The Internet Movie Database or IMDb has recently added the ‘F-rating’, a film classification aiming to identify films made by, written, directed, or significantly starred in by women.
According to the micro-site especially created for the category, the F-rating is a classification for any film which:
1. Is directed by a woman
2. Is written by a woman
3. Features significant women in their own right
There are over 21, 800 pictures that have qualified for the rating including Moana, The Parent Trap, and The Girl on the Train.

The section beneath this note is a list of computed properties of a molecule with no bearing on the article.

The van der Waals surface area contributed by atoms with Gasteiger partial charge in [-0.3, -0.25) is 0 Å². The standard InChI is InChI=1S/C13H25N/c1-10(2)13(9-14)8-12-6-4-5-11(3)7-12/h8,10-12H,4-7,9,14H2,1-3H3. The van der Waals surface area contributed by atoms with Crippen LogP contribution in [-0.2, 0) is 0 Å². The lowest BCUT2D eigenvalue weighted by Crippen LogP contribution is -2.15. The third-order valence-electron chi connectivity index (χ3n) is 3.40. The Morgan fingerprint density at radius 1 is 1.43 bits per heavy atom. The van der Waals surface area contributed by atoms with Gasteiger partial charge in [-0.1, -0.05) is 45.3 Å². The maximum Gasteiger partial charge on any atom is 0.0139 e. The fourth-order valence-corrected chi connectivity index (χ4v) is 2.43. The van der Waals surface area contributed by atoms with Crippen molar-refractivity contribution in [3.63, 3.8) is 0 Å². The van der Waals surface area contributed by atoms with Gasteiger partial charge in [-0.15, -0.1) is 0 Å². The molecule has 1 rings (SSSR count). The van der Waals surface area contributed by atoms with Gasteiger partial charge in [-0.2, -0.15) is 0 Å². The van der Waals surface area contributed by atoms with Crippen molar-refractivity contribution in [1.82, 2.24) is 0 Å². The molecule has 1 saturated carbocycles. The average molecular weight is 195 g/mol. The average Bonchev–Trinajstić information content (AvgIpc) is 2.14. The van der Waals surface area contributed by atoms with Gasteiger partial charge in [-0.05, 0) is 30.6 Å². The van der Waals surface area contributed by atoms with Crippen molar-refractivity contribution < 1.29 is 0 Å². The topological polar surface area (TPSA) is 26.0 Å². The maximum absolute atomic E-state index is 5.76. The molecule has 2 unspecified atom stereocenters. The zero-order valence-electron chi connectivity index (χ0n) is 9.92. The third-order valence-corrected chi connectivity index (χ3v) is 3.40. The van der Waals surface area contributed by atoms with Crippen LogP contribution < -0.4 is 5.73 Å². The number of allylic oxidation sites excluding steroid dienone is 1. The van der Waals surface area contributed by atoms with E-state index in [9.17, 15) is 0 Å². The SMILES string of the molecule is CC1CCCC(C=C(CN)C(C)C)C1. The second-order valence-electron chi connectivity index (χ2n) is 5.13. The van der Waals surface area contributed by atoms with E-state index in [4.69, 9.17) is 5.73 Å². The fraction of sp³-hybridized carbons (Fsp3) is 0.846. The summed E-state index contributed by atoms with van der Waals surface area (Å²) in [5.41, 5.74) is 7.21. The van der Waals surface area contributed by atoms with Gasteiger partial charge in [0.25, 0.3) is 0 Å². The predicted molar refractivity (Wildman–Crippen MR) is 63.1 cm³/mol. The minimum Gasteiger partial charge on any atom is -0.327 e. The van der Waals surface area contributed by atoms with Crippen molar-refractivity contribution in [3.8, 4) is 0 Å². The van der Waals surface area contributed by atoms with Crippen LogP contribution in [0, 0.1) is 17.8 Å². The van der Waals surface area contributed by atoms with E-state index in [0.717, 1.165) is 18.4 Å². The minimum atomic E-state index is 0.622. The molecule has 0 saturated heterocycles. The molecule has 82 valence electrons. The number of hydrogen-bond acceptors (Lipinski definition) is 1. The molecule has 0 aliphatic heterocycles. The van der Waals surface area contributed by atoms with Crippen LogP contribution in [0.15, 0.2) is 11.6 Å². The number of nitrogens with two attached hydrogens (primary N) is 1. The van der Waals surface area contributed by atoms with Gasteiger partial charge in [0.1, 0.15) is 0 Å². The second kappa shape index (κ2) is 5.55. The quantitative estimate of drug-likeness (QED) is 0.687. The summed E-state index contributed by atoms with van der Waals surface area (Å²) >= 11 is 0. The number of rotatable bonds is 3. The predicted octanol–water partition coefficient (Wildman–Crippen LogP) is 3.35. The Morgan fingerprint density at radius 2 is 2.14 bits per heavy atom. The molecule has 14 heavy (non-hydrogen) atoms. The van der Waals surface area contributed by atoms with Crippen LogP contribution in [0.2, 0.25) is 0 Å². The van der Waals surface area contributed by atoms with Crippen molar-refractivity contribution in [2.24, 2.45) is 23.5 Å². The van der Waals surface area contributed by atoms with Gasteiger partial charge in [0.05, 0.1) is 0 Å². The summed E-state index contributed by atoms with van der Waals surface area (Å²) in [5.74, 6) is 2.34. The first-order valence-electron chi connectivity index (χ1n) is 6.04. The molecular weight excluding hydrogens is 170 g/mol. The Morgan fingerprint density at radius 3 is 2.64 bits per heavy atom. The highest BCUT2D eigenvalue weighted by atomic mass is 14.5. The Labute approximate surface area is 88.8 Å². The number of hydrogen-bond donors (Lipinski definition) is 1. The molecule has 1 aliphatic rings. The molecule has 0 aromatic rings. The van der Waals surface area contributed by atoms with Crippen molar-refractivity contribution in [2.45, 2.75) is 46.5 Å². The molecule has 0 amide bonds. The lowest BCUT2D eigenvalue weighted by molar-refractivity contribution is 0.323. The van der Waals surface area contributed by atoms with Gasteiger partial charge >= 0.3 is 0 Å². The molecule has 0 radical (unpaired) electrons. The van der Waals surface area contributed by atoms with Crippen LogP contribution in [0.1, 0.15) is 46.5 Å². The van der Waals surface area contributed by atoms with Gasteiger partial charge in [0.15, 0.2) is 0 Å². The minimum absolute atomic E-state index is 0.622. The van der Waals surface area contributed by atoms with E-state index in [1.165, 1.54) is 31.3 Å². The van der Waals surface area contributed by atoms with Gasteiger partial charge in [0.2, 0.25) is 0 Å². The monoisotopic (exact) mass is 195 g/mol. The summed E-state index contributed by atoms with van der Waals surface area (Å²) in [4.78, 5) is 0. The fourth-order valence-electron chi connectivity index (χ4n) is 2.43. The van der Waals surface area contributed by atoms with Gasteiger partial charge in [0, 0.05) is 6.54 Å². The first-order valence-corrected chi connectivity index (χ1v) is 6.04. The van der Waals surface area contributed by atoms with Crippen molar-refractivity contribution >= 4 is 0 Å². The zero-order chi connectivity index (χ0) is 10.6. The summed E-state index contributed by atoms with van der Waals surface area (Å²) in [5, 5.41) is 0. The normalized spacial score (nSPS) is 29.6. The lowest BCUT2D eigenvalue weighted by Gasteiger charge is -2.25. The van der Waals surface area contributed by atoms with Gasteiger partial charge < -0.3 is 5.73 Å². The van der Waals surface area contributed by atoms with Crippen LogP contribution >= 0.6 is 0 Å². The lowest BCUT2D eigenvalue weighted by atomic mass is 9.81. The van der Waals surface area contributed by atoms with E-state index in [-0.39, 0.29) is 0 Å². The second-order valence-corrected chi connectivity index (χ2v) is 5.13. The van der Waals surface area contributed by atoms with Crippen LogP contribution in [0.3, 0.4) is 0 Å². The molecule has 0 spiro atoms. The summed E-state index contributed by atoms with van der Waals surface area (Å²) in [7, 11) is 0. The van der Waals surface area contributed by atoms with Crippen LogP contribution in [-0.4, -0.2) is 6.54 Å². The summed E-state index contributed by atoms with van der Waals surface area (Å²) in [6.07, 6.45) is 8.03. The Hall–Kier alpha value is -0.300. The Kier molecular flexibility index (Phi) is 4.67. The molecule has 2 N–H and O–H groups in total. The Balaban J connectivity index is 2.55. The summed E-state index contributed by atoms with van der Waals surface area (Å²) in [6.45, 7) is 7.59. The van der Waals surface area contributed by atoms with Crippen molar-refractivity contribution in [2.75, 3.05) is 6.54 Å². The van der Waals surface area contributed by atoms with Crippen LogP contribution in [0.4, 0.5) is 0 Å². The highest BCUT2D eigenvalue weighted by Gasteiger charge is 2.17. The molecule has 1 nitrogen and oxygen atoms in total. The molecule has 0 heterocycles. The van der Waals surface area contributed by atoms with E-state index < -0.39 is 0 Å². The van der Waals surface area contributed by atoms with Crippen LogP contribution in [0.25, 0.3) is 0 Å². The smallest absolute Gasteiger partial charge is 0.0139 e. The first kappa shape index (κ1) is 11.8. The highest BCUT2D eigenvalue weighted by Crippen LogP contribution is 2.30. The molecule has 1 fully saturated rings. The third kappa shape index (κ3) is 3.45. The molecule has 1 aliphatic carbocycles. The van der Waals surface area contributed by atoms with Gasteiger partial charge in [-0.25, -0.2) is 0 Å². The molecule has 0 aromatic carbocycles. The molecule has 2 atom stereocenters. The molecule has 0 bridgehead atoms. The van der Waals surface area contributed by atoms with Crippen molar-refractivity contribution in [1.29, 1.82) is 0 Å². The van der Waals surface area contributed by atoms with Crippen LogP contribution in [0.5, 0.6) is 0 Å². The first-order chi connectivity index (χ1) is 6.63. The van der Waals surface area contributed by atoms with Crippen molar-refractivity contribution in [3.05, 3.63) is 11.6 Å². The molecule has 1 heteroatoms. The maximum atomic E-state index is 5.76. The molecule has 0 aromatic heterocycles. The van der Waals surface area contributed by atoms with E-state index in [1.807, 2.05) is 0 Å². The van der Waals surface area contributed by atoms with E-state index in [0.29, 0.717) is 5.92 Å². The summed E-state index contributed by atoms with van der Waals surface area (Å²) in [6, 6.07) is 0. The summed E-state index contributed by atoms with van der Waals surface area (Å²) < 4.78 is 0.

For films that have met all three of the qualifications, like Bridget Jones’s Baby and American Honey, a triple F-rating is granted.
F-rating was introduced in the Bath Film Festival in 2014 by film executive Holly Tarquini.
Tarquini used the Bechdel test, an assessment first established in 1985 by cartoonist Alison Bechdel that “asks whether a work of fiction features at least two women or girls who talk to each other about something other than a man”—a concept which has always been plagued by controversy for having partial standards.
The F-rating is still not available on the IMDb’s landing page, but it is accessible when browsed on the
site through a search of keywords.
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